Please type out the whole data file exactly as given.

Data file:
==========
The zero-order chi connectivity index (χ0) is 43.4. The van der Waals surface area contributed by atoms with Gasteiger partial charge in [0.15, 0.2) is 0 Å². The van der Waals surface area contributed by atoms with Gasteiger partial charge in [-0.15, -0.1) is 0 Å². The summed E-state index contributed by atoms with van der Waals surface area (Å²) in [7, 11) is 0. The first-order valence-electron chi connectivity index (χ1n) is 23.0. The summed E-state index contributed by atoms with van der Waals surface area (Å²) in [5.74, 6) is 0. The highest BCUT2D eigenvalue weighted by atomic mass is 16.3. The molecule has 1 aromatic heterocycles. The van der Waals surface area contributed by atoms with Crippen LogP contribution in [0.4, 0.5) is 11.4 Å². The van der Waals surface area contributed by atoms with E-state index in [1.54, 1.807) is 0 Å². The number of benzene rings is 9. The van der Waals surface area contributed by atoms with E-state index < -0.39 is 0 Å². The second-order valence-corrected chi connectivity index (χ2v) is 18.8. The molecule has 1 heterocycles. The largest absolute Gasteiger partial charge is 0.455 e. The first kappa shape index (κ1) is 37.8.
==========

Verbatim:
The zero-order chi connectivity index (χ0) is 43.4. The van der Waals surface area contributed by atoms with Gasteiger partial charge in [0.15, 0.2) is 0 Å². The van der Waals surface area contributed by atoms with Gasteiger partial charge in [-0.15, -0.1) is 0 Å². The summed E-state index contributed by atoms with van der Waals surface area (Å²) in [7, 11) is 0. The first-order valence-electron chi connectivity index (χ1n) is 23.0. The summed E-state index contributed by atoms with van der Waals surface area (Å²) in [5.74, 6) is 0. The highest BCUT2D eigenvalue weighted by atomic mass is 16.3. The molecule has 1 aromatic heterocycles. The van der Waals surface area contributed by atoms with Crippen LogP contribution in [0.4, 0.5) is 11.4 Å². The van der Waals surface area contributed by atoms with E-state index in [1.54, 1.807) is 0 Å². The number of benzene rings is 9. The van der Waals surface area contributed by atoms with E-state index < -0.39 is 0 Å². The second-order valence-corrected chi connectivity index (χ2v) is 18.8. The molecule has 1 heterocycles. The largest absolute Gasteiger partial charge is 0.455 e. The first kappa shape index (κ1) is 37.8.